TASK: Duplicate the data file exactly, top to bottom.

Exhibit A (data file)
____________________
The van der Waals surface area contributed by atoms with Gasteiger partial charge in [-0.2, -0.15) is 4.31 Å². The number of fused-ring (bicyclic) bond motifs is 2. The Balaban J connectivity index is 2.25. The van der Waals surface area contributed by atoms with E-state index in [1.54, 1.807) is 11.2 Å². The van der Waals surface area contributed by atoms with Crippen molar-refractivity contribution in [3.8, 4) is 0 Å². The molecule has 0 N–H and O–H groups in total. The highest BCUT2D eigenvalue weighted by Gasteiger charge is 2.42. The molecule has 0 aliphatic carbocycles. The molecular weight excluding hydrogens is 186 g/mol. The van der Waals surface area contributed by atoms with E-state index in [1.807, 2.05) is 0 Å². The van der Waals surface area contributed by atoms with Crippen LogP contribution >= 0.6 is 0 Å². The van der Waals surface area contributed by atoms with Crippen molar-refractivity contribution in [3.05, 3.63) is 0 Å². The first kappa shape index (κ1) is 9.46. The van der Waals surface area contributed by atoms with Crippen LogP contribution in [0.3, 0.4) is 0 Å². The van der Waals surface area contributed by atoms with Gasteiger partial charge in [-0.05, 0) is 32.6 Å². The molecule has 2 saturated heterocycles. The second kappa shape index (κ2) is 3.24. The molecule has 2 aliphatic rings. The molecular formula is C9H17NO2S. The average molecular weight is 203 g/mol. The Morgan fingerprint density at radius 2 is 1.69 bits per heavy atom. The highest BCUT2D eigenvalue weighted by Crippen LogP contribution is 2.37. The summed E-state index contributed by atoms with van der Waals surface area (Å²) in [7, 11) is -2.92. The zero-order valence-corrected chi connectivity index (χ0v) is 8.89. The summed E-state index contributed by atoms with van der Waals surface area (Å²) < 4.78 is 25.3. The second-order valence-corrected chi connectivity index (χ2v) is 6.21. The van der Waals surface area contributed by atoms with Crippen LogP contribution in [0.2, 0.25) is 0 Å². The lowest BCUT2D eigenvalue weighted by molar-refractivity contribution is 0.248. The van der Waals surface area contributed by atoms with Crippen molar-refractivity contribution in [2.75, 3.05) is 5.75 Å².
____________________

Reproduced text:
The van der Waals surface area contributed by atoms with Gasteiger partial charge in [-0.2, -0.15) is 4.31 Å². The number of fused-ring (bicyclic) bond motifs is 2. The Balaban J connectivity index is 2.25. The van der Waals surface area contributed by atoms with E-state index in [1.54, 1.807) is 11.2 Å². The van der Waals surface area contributed by atoms with Crippen molar-refractivity contribution in [3.8, 4) is 0 Å². The molecule has 0 N–H and O–H groups in total. The highest BCUT2D eigenvalue weighted by Gasteiger charge is 2.42. The molecule has 0 aliphatic carbocycles. The molecular weight excluding hydrogens is 186 g/mol. The van der Waals surface area contributed by atoms with E-state index in [1.807, 2.05) is 0 Å². The van der Waals surface area contributed by atoms with Crippen LogP contribution >= 0.6 is 0 Å². The van der Waals surface area contributed by atoms with Crippen molar-refractivity contribution in [3.05, 3.63) is 0 Å². The first kappa shape index (κ1) is 9.46. The van der Waals surface area contributed by atoms with Crippen LogP contribution in [0.3, 0.4) is 0 Å². The van der Waals surface area contributed by atoms with Gasteiger partial charge in [-0.05, 0) is 32.6 Å². The molecule has 2 saturated heterocycles. The second kappa shape index (κ2) is 3.24. The molecule has 2 aliphatic rings. The molecular formula is C9H17NO2S. The average molecular weight is 203 g/mol. The Morgan fingerprint density at radius 2 is 1.69 bits per heavy atom. The highest BCUT2D eigenvalue weighted by Crippen LogP contribution is 2.37. The summed E-state index contributed by atoms with van der Waals surface area (Å²) in [7, 11) is -2.92. The zero-order valence-corrected chi connectivity index (χ0v) is 8.89. The summed E-state index contributed by atoms with van der Waals surface area (Å²) < 4.78 is 25.3. The second-order valence-corrected chi connectivity index (χ2v) is 6.21. The van der Waals surface area contributed by atoms with Crippen LogP contribution in [0.2, 0.25) is 0 Å². The lowest BCUT2D eigenvalue weighted by molar-refractivity contribution is 0.248. The van der Waals surface area contributed by atoms with Crippen molar-refractivity contribution in [2.75, 3.05) is 5.75 Å².